Syracuse Announces Fall Carver Reading Series
Mary Karr, Tom Sleigh, Elissa Schappell among guest readers
The Department of English in Syracuse University’s College of Arts and Sciences is pleased to announce the Fall 2015 Raymond Carver Reading Series.
The series, which brings 12-14 prominent writers to campus each year, is presented by the M.F.A. Program in Creative Writing, in conjunction with the “Living Writers” undergraduate course (ETS 107). The series takes place on Wednesdays in Gifford Auditorium of Huntington Beard Crouse Hall, starting with a Q&A at 3:45 p.m., followed by an author reading at 5:30 p.m. All events are free and open to the public.
For more information, contact Sarah Harwell G’05, associate director of the M.F.A. program, at email@example.com.
The fall lineup is as follows: poet and memoirist Stephen Kuusisto, Sept. 16; poet Tom Sleigh, Sept. 30; novelist Daniel Torday G’07, Oct. 14; poet and memoirist Mary Karr H’15, Nov. 4; novelist Dinaw Mengestu, Nov. 18; and novelist Elissa Schappell, Dec. 9.
“The fall series has something for everybody—readings by two highly distinguished Syracuse professors, a successful alumnus, and three other luminaries in the field,” Harwell says. “Having the opportunity to hear from and interact with them, particularly in such an intimate setting, is not to be missed.”
The Carver Series is named for the legendary poet and short-story writer who taught in the M.F.A. program, prior to his death in 1988.
Wednesday, Sept. 16
Kuusisto holds multiple appointments at Syracuse, including director of The Renée Crown University Honors Program and professor of disability studies in the Center on Human Policy, Law, and Disability Studies in the School of Education. He is an accomplished speaker and writer, as evidenced by his appearances on The Oprah Winfrey Show, Dateline, and National Public Radio, and his publications in The New York Times and Harper’s magazines. Blind since birth, Kuusisto is the author of Eavesdropping: A Memoir of Blindness and Listening (W.W. Norton & Co., 2006); the poetry collection Only Bread, Only Light (Copper Canyon Press, 2000); and Planet of the Blind (Delta, 1998), a New York Times “Notable Book of the Year.” He is currently working on another poetry collection, titled Morning with Borges.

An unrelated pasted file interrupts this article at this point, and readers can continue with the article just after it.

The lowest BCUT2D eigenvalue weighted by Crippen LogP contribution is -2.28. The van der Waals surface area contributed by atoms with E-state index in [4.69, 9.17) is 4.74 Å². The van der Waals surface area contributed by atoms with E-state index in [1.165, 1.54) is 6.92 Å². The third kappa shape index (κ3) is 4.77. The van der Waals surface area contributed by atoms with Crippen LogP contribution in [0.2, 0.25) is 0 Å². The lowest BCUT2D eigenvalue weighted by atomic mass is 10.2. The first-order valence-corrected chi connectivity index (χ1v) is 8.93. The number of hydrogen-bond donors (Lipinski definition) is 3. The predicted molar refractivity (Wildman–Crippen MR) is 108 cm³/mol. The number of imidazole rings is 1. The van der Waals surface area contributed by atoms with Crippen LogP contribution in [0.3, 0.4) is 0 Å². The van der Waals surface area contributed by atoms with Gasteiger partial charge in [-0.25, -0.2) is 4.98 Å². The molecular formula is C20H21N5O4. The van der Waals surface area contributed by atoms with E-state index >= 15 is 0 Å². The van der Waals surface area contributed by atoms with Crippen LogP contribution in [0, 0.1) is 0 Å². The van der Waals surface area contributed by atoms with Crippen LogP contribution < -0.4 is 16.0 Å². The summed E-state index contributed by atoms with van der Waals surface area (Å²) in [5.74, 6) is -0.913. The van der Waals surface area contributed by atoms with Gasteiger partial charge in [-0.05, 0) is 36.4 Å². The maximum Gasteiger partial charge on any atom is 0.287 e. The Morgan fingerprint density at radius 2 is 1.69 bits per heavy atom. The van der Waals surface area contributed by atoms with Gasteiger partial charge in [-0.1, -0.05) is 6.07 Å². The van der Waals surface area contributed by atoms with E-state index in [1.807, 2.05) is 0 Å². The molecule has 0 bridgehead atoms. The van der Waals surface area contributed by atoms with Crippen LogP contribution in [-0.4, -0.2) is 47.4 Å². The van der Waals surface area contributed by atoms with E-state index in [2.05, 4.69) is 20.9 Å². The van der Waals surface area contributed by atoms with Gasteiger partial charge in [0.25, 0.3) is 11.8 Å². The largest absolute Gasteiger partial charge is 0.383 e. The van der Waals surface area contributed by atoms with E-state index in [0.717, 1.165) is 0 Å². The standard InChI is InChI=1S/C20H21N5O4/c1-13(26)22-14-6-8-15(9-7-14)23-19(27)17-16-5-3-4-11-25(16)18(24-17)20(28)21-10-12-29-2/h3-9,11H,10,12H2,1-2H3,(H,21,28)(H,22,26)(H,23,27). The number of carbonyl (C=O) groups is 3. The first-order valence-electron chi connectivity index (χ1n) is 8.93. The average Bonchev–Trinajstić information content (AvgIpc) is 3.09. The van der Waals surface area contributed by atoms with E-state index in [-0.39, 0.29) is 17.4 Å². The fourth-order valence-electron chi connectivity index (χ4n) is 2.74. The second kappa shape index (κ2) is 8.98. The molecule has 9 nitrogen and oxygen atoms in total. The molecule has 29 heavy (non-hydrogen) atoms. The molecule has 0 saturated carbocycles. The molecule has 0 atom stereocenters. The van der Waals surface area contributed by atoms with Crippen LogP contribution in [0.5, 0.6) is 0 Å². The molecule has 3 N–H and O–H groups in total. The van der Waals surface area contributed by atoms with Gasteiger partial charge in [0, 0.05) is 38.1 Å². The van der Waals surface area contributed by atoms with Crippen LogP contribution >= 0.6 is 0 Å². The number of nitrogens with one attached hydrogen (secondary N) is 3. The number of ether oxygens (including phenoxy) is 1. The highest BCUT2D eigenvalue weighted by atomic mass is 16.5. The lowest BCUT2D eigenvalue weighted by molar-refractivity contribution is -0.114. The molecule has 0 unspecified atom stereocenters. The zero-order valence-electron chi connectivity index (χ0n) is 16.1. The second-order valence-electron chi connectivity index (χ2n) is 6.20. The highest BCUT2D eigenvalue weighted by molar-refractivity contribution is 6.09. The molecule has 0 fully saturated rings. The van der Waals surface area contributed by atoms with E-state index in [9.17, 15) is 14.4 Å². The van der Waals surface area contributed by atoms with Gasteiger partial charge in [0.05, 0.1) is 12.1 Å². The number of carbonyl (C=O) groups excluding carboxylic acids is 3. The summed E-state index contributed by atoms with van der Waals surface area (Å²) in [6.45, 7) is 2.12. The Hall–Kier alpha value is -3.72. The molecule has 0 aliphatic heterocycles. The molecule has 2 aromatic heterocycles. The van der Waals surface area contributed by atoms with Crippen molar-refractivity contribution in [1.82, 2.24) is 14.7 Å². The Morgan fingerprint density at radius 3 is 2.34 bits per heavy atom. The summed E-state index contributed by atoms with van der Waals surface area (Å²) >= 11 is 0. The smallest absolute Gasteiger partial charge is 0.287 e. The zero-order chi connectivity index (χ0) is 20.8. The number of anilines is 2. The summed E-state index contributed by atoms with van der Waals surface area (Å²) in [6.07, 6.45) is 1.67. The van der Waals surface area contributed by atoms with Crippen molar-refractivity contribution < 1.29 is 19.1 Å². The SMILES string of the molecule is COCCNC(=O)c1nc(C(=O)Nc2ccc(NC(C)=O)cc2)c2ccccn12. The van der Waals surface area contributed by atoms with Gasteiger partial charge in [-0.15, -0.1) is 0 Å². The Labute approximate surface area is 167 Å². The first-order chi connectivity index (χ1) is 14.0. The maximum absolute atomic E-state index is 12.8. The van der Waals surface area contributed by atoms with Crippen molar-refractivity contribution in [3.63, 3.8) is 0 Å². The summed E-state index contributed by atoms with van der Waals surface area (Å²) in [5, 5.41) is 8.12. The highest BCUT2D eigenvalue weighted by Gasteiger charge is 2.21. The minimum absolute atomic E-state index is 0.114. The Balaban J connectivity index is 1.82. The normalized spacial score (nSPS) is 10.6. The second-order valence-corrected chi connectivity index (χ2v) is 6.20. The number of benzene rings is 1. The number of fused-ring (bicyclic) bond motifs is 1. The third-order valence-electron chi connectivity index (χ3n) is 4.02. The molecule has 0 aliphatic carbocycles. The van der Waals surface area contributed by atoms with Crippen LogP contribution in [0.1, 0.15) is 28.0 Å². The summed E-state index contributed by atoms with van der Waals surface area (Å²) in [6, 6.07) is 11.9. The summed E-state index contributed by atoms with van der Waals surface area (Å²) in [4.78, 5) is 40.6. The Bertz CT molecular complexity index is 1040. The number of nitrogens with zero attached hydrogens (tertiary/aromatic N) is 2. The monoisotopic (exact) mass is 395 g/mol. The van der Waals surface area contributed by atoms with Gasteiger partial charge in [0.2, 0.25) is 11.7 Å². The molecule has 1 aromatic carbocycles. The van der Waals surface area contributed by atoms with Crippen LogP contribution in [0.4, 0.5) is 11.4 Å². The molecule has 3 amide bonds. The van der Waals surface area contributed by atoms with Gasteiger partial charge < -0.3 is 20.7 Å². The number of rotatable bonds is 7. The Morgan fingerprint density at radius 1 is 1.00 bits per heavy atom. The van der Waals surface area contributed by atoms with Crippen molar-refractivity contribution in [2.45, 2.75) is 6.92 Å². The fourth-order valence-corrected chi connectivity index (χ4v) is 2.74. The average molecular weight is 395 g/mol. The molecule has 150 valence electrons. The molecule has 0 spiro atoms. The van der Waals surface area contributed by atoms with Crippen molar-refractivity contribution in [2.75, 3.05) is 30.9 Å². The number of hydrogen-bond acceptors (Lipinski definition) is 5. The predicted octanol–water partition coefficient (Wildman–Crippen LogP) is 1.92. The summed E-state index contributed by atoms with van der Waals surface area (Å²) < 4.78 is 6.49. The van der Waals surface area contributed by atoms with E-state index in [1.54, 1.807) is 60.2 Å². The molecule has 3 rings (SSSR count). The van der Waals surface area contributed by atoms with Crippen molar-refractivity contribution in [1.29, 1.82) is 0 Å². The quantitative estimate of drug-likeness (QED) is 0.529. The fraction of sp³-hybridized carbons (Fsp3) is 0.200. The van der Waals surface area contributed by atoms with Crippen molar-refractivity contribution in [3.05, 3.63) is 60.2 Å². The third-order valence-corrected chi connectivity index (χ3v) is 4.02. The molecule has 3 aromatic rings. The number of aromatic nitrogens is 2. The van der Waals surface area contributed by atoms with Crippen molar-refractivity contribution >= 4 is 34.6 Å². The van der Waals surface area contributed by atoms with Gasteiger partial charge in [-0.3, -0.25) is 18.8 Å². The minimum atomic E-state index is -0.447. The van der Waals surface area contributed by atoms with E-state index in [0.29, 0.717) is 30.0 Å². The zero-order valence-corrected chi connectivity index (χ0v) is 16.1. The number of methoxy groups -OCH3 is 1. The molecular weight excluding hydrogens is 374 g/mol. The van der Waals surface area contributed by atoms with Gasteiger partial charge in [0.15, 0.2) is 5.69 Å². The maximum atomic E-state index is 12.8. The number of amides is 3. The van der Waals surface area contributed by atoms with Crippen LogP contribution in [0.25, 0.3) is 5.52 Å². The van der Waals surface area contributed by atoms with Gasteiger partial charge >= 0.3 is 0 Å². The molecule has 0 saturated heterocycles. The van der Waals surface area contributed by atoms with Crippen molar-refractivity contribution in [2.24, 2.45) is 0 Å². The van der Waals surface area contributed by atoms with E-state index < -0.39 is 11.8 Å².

Wednesday, Sept. 30
Sleigh is the author of eight books of poetry, including Army Cats (Graywolf Press, 2011) and Space Walk (Houghton Mifflin Harcourt, 2007), winners of the prestigious John Updike and Kingsley Tufts awards, respectively. His prose and poetry are widely anthologized, and appear in numerous mainstream publications, including The New Yorker and The Atlantic. He is the director and senior poet of the M.F.A. Program in Creative Writing at Hunter College of The City University of New York.
Wednesday, Oct. 14
Torday is the author of the novels The Last Flight of Poxl West (St. Martin’s Press, 2015) and The Sensualist (Nouvella Books, 2012), the latter of which is winner of the National Jewish Book Award for “Outstanding Debut Fiction.” His stories and essays have appeared in such major outlets as The New York Times, Esquire, and Paris Review Daily. A former Esquire editor, he is an editor at the Kenyon Review, and is director of the Creative Writing Program at Bryn Mawr College, near Philadelphia.
Mary Karr H’15
Wednesday, Nov. 4
Karr is the Jesse Truesdell Peck Professor of Literature at Syracuse, where she delivered the 2015 Commencement Address in May. She is the author of three best-selling memoirs, Lit (Harper, 2009), Cherry (Viking, 2000), and The Liars’ Club (Viking, 1995), and four critically acclaimed volumes of poetry, including Sinners Welcome (Harper, 2006). Her latest book is The Art of Memoir (Harper, 2015). Karr has served as the weekly poetry editor of The Washington Post’s “Book World,” and has released Kin: Songs by Mary Karr and Rodney Crowell (Vanguard, 2012).
Wednesday, Nov. 18
Mengestu is the author of the critically acclaimed novels All Our Names (Knopf, 2014), How to Read the Air (Riverhead Books, 2010), and The Beautiful Things That Heaven Bears (Riverhead Books, 2007). The Ethiopian-born writer is also a frequent contributor to Rolling Stone, The New Yorker, The Wall Street Journal, and Harper’s Magazine. Mengestu teaches English at Brooklyn College and Georgetown University, where, at the latter, he has held the Lannan Foundation Chair of Poetics. He has received major awards from the MacArthur Foundation, National Book Foundation, and The New Yorker.
Wednesday, Dec. 9
Schappell is the author of two award-winning novels: Blueprints for Building Better Girls (Simon & Schuster, 2011) and Use Me (William Morrow & Co., 2000), the latter of which was a New York Times “Notable Book of the Year” and a finalist for the PEN/Hemingway Award for Debut Fiction. She is a longtime columnist and contributing editor for Vanity Fair, a former senior editor of The Paris Review, and co-founder and editor-at-large of Tin House magazine. Her fiction, nonfiction, and criticism have appeared in various publications, including The New York Times Book Review and Spin. She teaches creative writing at Columbia University and Queens University of Charlotte (N.C.).